Education Secretary Duncan, Congressman Clyburn to Highlight Innovative Education Reform at KnowledgeWorks, New Tech Network STEM High School in Summerton

FOR IMMEDIATE RELEASE:
Date Released: 
03.30.2012
Contact: 
Byron McCauley
-
Contact Phone: 
(513) 929-1310
Location: 
CINCINNATI

U.S. Education Secretary Arne Duncan, Congressman Jim Clyburn and former U.S. Education Secretary Richard Riley will visit Scott’s Branch High School in Summerton to speak with students about their role in the school’s “Creating a Corridor of Innovation” project.

With support from the Department's Investing in Innovation (i3) grant program,KnowledgeWorks and the Riley Institute are working with local educators and leaders to support the creation of a New Tech Network High School approach that can be sustained and replicated to increase college and career readiness at Scott’s Branch and in high-poverty rural areas regionally and nationally.

Officials from KnowlegeWorks, the Riley Institute, and New Tech Network will be available for press interviews.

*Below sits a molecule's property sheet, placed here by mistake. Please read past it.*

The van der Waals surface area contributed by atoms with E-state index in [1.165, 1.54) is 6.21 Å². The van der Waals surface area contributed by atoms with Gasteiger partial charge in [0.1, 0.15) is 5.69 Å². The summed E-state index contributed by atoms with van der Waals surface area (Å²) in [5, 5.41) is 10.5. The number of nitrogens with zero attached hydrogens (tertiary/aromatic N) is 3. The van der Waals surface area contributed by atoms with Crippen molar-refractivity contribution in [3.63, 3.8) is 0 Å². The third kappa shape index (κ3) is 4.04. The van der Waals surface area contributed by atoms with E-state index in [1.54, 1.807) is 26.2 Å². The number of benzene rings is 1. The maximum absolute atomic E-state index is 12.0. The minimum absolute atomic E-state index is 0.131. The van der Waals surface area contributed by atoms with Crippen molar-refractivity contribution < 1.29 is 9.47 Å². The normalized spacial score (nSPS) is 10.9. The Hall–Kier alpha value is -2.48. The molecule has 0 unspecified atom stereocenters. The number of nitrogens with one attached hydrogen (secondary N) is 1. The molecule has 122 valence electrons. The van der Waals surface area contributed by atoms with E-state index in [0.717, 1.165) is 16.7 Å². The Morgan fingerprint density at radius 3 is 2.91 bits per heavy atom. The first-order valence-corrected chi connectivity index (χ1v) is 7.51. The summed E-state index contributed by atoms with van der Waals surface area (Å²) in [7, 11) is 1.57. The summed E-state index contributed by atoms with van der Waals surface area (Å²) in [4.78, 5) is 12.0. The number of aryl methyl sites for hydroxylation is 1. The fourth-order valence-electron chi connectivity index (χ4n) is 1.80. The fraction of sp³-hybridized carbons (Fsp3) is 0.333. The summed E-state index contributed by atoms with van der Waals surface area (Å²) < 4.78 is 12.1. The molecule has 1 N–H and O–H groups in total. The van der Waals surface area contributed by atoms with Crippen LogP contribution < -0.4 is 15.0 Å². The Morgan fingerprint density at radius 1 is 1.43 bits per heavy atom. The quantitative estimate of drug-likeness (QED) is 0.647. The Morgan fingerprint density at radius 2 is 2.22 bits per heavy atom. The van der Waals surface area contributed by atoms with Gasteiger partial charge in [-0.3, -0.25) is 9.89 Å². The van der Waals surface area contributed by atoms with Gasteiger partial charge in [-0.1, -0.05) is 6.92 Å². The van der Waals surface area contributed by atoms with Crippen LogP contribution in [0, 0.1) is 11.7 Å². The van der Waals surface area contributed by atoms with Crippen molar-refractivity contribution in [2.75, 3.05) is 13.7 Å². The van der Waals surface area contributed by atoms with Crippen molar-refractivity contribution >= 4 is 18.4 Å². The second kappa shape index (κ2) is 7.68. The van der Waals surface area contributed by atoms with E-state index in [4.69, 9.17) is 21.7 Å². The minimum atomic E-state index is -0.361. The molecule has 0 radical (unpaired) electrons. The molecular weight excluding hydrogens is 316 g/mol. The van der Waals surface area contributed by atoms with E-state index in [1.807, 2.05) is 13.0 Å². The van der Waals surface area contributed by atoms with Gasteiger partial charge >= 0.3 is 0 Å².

WHAT: Classroom visit and discussion

WHERE: Scott’s Branch High School9253 Alex Harvin HighwaySummerton, S.C.

WHEN:1:15 p.m. ET on Friday, March 30

PHOTO/ INTERVIEW OPS: Interview and photo opportunities of participants available.

GUESTS INCLUDE: Chad Wick, founder and director, KnowledgeWorksBrian Ross, president and chief executive officer, KnowledgeWorksLydia Dobyns, president, New Tech NetworkDon Gordon, Executive Director, Riley InstituteMick Zais, South Carolina Superintendent of EducationRose Wilder, Clarendon School District SuperintendentLeila Williams, Colleton County SuperintendentDick Riley, former secretary, U.S. Department of EducationArne Duncan, secretary, U.S. Department of Education.

KnowledgeWorks is bringing the future of learning to America’s high schools and creating widespread, lasting change in the communities and states we serve. Our portfolio of high school approaches includes New Tech Network high schools, EDWorks high school redesign, Science, Technology, Engineering and Math (STEM) and Early College High Schools.